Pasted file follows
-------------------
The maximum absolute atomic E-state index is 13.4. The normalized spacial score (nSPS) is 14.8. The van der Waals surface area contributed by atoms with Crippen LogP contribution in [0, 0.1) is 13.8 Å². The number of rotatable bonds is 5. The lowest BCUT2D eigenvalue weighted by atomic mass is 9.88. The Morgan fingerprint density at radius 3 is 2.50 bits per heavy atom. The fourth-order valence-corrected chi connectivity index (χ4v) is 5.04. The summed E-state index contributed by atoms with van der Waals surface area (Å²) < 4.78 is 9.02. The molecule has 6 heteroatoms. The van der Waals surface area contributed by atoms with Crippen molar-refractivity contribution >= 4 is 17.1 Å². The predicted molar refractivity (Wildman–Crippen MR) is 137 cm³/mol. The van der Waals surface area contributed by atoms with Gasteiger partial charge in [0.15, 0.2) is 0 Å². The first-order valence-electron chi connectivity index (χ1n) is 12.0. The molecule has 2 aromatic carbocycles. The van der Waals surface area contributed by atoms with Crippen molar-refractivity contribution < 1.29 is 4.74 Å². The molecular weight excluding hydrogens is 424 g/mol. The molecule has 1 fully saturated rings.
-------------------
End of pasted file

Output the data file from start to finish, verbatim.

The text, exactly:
The maximum absolute atomic E-state index is 13.4. The normalized spacial score (nSPS) is 14.8. The van der Waals surface area contributed by atoms with Crippen LogP contribution in [0, 0.1) is 13.8 Å². The number of rotatable bonds is 5. The lowest BCUT2D eigenvalue weighted by atomic mass is 9.88. The Morgan fingerprint density at radius 3 is 2.50 bits per heavy atom. The fourth-order valence-corrected chi connectivity index (χ4v) is 5.04. The summed E-state index contributed by atoms with van der Waals surface area (Å²) < 4.78 is 9.02. The molecule has 6 heteroatoms. The van der Waals surface area contributed by atoms with Crippen molar-refractivity contribution >= 4 is 17.1 Å². The predicted molar refractivity (Wildman–Crippen MR) is 137 cm³/mol. The van der Waals surface area contributed by atoms with Gasteiger partial charge in [0.15, 0.2) is 0 Å². The first-order valence-electron chi connectivity index (χ1n) is 12.0. The molecule has 2 aromatic carbocycles. The van der Waals surface area contributed by atoms with Crippen molar-refractivity contribution < 1.29 is 4.74 Å². The molecular weight excluding hydrogens is 424 g/mol. The molecule has 1 fully saturated rings.